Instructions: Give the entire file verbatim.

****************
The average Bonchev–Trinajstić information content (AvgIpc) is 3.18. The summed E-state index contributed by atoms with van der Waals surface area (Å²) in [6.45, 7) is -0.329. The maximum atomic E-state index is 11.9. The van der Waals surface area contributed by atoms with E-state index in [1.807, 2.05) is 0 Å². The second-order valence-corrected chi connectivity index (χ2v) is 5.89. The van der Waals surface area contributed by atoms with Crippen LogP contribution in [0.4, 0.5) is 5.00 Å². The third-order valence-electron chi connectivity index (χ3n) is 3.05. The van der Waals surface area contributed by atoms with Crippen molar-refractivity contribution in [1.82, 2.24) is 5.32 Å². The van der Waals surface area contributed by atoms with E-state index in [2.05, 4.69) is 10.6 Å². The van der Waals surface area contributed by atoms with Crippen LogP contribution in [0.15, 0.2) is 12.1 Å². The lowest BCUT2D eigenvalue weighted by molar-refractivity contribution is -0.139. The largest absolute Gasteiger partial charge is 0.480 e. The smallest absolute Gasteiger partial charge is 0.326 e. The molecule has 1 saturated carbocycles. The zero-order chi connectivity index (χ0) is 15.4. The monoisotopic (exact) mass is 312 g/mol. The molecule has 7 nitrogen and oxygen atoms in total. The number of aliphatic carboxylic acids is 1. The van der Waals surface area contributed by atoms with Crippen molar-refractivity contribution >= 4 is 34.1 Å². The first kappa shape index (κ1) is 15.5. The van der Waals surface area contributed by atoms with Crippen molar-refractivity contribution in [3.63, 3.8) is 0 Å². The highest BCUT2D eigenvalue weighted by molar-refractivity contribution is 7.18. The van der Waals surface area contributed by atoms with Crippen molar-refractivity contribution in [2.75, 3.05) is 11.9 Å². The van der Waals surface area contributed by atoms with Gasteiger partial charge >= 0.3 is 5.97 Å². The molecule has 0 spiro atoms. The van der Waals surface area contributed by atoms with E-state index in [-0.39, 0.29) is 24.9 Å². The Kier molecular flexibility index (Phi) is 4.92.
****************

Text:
The average Bonchev–Trinajstić information content (AvgIpc) is 3.18. The summed E-state index contributed by atoms with van der Waals surface area (Å²) in [6.45, 7) is -0.329. The maximum atomic E-state index is 11.9. The van der Waals surface area contributed by atoms with E-state index in [1.807, 2.05) is 0 Å². The second-order valence-corrected chi connectivity index (χ2v) is 5.89. The van der Waals surface area contributed by atoms with Crippen LogP contribution in [0.4, 0.5) is 5.00 Å². The third-order valence-electron chi connectivity index (χ3n) is 3.05. The van der Waals surface area contributed by atoms with Crippen molar-refractivity contribution in [1.82, 2.24) is 5.32 Å². The van der Waals surface area contributed by atoms with E-state index in [2.05, 4.69) is 10.6 Å². The van der Waals surface area contributed by atoms with Crippen LogP contribution in [0.15, 0.2) is 12.1 Å². The lowest BCUT2D eigenvalue weighted by molar-refractivity contribution is -0.139. The largest absolute Gasteiger partial charge is 0.480 e. The smallest absolute Gasteiger partial charge is 0.326 e. The molecule has 1 saturated carbocycles. The zero-order chi connectivity index (χ0) is 15.4. The monoisotopic (exact) mass is 312 g/mol. The molecule has 7 nitrogen and oxygen atoms in total. The number of aliphatic carboxylic acids is 1. The van der Waals surface area contributed by atoms with Crippen molar-refractivity contribution >= 4 is 34.1 Å². The first kappa shape index (κ1) is 15.5. The van der Waals surface area contributed by atoms with Crippen molar-refractivity contribution in [3.63, 3.8) is 0 Å². The highest BCUT2D eigenvalue weighted by molar-refractivity contribution is 7.18. The van der Waals surface area contributed by atoms with Crippen molar-refractivity contribution in [2.75, 3.05) is 11.9 Å². The van der Waals surface area contributed by atoms with Gasteiger partial charge >= 0.3 is 5.97 Å². The molecule has 0 spiro atoms. The van der Waals surface area contributed by atoms with E-state index in [-0.39, 0.29) is 24.9 Å². The Kier molecular flexibility index (Phi) is 4.92.